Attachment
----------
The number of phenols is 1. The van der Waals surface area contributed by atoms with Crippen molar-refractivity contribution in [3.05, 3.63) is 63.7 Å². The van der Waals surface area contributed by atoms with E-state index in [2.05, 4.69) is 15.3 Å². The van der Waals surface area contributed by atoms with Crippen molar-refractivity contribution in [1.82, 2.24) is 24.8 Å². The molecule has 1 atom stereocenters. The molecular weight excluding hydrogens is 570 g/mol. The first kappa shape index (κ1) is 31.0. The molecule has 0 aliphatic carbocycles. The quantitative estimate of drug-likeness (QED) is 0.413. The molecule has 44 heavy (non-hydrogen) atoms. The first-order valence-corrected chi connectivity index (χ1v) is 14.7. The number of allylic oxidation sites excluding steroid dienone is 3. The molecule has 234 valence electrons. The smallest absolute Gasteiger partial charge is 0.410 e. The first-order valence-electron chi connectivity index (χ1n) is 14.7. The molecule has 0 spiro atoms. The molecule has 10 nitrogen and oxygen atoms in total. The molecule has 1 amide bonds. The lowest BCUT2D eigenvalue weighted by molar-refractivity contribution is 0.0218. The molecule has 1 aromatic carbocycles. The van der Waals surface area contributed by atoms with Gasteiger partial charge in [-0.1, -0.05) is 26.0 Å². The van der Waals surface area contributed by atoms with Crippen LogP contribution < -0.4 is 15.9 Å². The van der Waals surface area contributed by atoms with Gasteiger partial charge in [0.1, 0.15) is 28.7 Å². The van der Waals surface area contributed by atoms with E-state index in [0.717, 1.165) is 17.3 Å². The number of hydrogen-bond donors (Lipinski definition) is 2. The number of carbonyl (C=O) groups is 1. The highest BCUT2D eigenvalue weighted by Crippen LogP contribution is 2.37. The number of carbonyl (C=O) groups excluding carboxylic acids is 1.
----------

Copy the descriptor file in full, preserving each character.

The number of phenols is 1. The van der Waals surface area contributed by atoms with Crippen molar-refractivity contribution in [3.05, 3.63) is 63.7 Å². The van der Waals surface area contributed by atoms with E-state index in [2.05, 4.69) is 15.3 Å². The van der Waals surface area contributed by atoms with Crippen molar-refractivity contribution in [1.82, 2.24) is 24.8 Å². The molecule has 1 atom stereocenters. The molecular weight excluding hydrogens is 570 g/mol. The first kappa shape index (κ1) is 31.0. The molecule has 0 aliphatic carbocycles. The quantitative estimate of drug-likeness (QED) is 0.413. The molecule has 44 heavy (non-hydrogen) atoms. The first-order valence-corrected chi connectivity index (χ1v) is 14.7. The number of allylic oxidation sites excluding steroid dienone is 3. The molecule has 234 valence electrons. The smallest absolute Gasteiger partial charge is 0.410 e. The first-order valence-electron chi connectivity index (χ1n) is 14.7. The molecule has 0 spiro atoms. The molecule has 10 nitrogen and oxygen atoms in total. The molecule has 1 amide bonds. The lowest BCUT2D eigenvalue weighted by molar-refractivity contribution is 0.0218. The molecule has 1 aromatic carbocycles. The van der Waals surface area contributed by atoms with Gasteiger partial charge in [-0.1, -0.05) is 26.0 Å². The van der Waals surface area contributed by atoms with Crippen LogP contribution < -0.4 is 15.9 Å². The van der Waals surface area contributed by atoms with Gasteiger partial charge in [0.1, 0.15) is 28.7 Å². The van der Waals surface area contributed by atoms with E-state index in [0.717, 1.165) is 17.3 Å². The number of hydrogen-bond donors (Lipinski definition) is 2. The number of carbonyl (C=O) groups is 1. The highest BCUT2D eigenvalue weighted by Crippen LogP contribution is 2.37. The number of carbonyl (C=O) groups excluding carboxylic acids is 1.